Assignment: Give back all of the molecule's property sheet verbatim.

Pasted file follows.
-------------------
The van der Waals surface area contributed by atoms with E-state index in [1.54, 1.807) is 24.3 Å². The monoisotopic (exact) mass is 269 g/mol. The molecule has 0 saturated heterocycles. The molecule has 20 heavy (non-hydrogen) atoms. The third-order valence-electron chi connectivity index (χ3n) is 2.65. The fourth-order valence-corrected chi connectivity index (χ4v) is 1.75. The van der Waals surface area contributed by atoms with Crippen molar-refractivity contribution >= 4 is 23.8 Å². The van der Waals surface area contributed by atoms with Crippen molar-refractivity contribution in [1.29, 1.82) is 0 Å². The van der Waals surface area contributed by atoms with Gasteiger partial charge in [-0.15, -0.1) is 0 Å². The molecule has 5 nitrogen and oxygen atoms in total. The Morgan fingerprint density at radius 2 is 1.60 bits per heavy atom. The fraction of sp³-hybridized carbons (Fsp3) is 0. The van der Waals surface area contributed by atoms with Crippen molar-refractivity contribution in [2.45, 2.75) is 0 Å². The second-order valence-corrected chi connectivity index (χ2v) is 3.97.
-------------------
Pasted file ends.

The van der Waals surface area contributed by atoms with E-state index in [1.54, 1.807) is 24.3 Å². The monoisotopic (exact) mass is 269 g/mol. The molecule has 0 saturated heterocycles. The molecule has 20 heavy (non-hydrogen) atoms. The third-order valence-electron chi connectivity index (χ3n) is 2.65. The fourth-order valence-corrected chi connectivity index (χ4v) is 1.75. The van der Waals surface area contributed by atoms with Crippen molar-refractivity contribution >= 4 is 23.8 Å². The van der Waals surface area contributed by atoms with Crippen molar-refractivity contribution in [1.29, 1.82) is 0 Å². The van der Waals surface area contributed by atoms with Gasteiger partial charge in [-0.15, -0.1) is 0 Å². The molecule has 5 nitrogen and oxygen atoms in total. The Morgan fingerprint density at radius 2 is 1.60 bits per heavy atom. The fraction of sp³-hybridized carbons (Fsp3) is 0. The van der Waals surface area contributed by atoms with Crippen molar-refractivity contribution in [2.45, 2.75) is 0 Å². The second-order valence-corrected chi connectivity index (χ2v) is 3.97.